Kienböck’s disease is a condition that causes the breakdown of the lunate, a small, crescent-shaped bone in the wrist. The lunate is one of the eight small carpal (wrist) bones. When blood supply to the lunate is limited, a condition known as Kienböck’s disease develops. A lack of blood to the bone can cause bone deterioration. Over time, the bone will lose its structural support, and it will collapse, causing a painful, stiff wrist. Eventually, these changes can lead to arthritis of the surrounding bones in the wrist, and ultimately, to the death of the bone (osteonecrosis).
What Causes Kienböck’s Disease?
While a lack of blood supply to the lunate is a constant, the true cause of Kienböck’s disease is not fully understood. Some believe this condition may occur due to a trauma to the blood vessels that supply the lunate .However, not all patients with Kienböck’s disease can tie their condition to a specific injury.
Some patients with the disease may have fewer blood vessels that supply the lunate; most people have two arteries that supply blood to the lunate, but in some patients there is only one.
Forces acting on the lunate may be different depending on the relative lengths of the radius and the ulna bones in the forearm. If the radius and ulna are different lengths, extra pressure can be put on the lunate during some wrist motions and when pressure is applied to the wrist during activity, such as when doing a push-up. Over time, this extra pressure may compromise the blood flow to the lunate.
How is it Diagnosed?
Kienböck's disease is a condition that progresses slowly, often over many months or years. Many patients do not seek medical help until they have lived with symptoms for months or even years. The disease may present with any of the following symptoms:
Decreased grip strength
Tenderness directly over the lunate bone
Difficulty turning the palm up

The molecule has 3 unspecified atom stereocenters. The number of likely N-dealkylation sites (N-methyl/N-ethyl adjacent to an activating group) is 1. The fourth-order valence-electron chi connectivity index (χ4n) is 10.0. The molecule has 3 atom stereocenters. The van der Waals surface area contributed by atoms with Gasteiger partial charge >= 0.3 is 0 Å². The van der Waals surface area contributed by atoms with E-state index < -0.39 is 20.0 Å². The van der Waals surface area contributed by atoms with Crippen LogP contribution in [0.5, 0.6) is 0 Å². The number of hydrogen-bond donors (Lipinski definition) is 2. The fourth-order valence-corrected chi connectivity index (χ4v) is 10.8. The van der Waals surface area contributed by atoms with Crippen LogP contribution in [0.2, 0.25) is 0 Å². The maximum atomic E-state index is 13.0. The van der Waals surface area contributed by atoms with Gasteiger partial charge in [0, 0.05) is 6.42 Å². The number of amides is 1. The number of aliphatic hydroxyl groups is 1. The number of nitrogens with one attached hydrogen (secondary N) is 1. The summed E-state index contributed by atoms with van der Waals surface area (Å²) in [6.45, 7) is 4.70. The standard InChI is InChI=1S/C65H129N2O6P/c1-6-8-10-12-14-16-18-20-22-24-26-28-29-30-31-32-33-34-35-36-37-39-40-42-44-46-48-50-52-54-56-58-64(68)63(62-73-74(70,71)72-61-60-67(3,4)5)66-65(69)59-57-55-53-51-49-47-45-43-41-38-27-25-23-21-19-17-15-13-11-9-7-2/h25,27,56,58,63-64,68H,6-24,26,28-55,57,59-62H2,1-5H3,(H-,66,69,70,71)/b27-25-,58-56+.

Kienböck’s disease may be diagnosed through a combinate of X-rays, magnetic resonance imaging (MRI), and computed tomography (CT) scan. Imaging will show Dr. Donnelly if there is hardening of the lunate, cystic growths, or disintegration of the bone, all symptoms that may suggest bone death.
The Four Stages of Kienböck's Disease
In stage one, the symptoms of Kienböck’s disease are similar to those of a wrist sprain. Although the blood supply to the lunate has been disrupted, X-rays may still appear normal or suggest a possible fracture. An MRI scan can better detect the effects of abnormal blood flow and is helpful in making the diagnosis in this early stage.
In stage two, the lunate begins to harden due to the disrupted blood supply. This hardening process is called sclerosis and is an abnormal increase in bone density. The lunate will appear brighter or whiter in areas on X-rays, which indicates where the bone has become more dense.
To better assess the condition of the lunate, Dr. Donnelly may order either an MRI scan or a computed tomography (CT) scan. The most common symptoms during this stage include wrist swelling and intermittent pain, particularly when force is applied to the wrist, such as with weightbearing.
In stage three, the dead lunate bone begins to collapse and break into pieces. As the bone begins to collapse, the surrounding bones become affected and may begin to shift position.
During this stage, this wrist instability may cause patients to experience increasing pain in the wrist, weakness in gripping, and limited wrist motion.
In stage four, the collapse of the lunate and shifting of the other wrist bones often result in arthritis of the wrist. As with stage three, patients typically experience increased wrist pain, a loss of grip strength, and limited wrist motion.
If you are diagnosed with Kienböck's disease, Dr. Donnelly will plan your treatment based on several factors, most important, the stage of your progression.
There is no cure for Kienböck’s disease. However, when the disease is detected and treated early, immobilization with a cast and anti-inflammatory medications can be used to decrease or eliminate symptoms. Dr. Donnelly will monitor any changes in your symptoms during the early stage of the disease. If the pain is not relieved with simple treatments or it returns, he may recommend surgery.
When diagnosed early, before the lunate has collapsed or fragmented, Dr. Donnelly may be able to restore the blood supply to the lunate bone through a procedure is called revascularization. When the disease reaches its final stages or produces severe symptoms, Dr. Donnelly can discuss further surgical options - including joint leveling, a proximal row carpectomy, or a fusion of the surrounding bones.